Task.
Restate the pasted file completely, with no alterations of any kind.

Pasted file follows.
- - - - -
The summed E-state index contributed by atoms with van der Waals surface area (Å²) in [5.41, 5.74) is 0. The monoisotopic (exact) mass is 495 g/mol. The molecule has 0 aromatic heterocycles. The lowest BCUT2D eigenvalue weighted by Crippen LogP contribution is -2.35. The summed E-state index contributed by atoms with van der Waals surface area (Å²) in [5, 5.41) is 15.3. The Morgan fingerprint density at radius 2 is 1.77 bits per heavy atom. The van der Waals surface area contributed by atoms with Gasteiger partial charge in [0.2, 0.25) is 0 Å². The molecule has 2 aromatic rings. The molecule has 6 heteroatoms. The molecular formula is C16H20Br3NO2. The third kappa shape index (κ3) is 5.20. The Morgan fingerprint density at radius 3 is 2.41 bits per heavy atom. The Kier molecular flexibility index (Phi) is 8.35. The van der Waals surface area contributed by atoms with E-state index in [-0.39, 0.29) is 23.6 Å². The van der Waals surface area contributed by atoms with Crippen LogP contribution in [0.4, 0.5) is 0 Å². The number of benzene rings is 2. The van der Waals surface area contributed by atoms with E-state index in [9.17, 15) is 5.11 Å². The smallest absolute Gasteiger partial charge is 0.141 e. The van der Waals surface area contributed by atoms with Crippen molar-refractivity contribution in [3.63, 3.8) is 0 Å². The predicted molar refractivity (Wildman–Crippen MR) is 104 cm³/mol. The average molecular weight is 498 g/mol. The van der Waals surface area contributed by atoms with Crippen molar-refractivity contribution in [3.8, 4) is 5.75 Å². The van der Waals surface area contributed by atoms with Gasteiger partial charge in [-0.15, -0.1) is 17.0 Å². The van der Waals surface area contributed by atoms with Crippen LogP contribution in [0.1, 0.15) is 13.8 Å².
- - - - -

The summed E-state index contributed by atoms with van der Waals surface area (Å²) in [5.41, 5.74) is 0. The monoisotopic (exact) mass is 495 g/mol. The molecule has 0 aromatic heterocycles. The lowest BCUT2D eigenvalue weighted by Crippen LogP contribution is -2.35. The summed E-state index contributed by atoms with van der Waals surface area (Å²) in [5, 5.41) is 15.3. The Morgan fingerprint density at radius 2 is 1.77 bits per heavy atom. The van der Waals surface area contributed by atoms with Gasteiger partial charge in [0.2, 0.25) is 0 Å². The molecule has 2 aromatic rings. The molecule has 6 heteroatoms. The molecular formula is C16H20Br3NO2. The third kappa shape index (κ3) is 5.20. The Morgan fingerprint density at radius 3 is 2.41 bits per heavy atom. The Kier molecular flexibility index (Phi) is 8.35. The van der Waals surface area contributed by atoms with E-state index in [-0.39, 0.29) is 23.6 Å². The van der Waals surface area contributed by atoms with Crippen LogP contribution in [0.4, 0.5) is 0 Å². The number of benzene rings is 2. The van der Waals surface area contributed by atoms with E-state index in [9.17, 15) is 5.11 Å². The smallest absolute Gasteiger partial charge is 0.141 e. The van der Waals surface area contributed by atoms with Crippen molar-refractivity contribution in [3.63, 3.8) is 0 Å². The predicted molar refractivity (Wildman–Crippen MR) is 104 cm³/mol. The average molecular weight is 498 g/mol. The van der Waals surface area contributed by atoms with Crippen molar-refractivity contribution in [3.8, 4) is 5.75 Å². The van der Waals surface area contributed by atoms with Gasteiger partial charge in [-0.15, -0.1) is 17.0 Å². The van der Waals surface area contributed by atoms with Crippen LogP contribution in [0.1, 0.15) is 13.8 Å².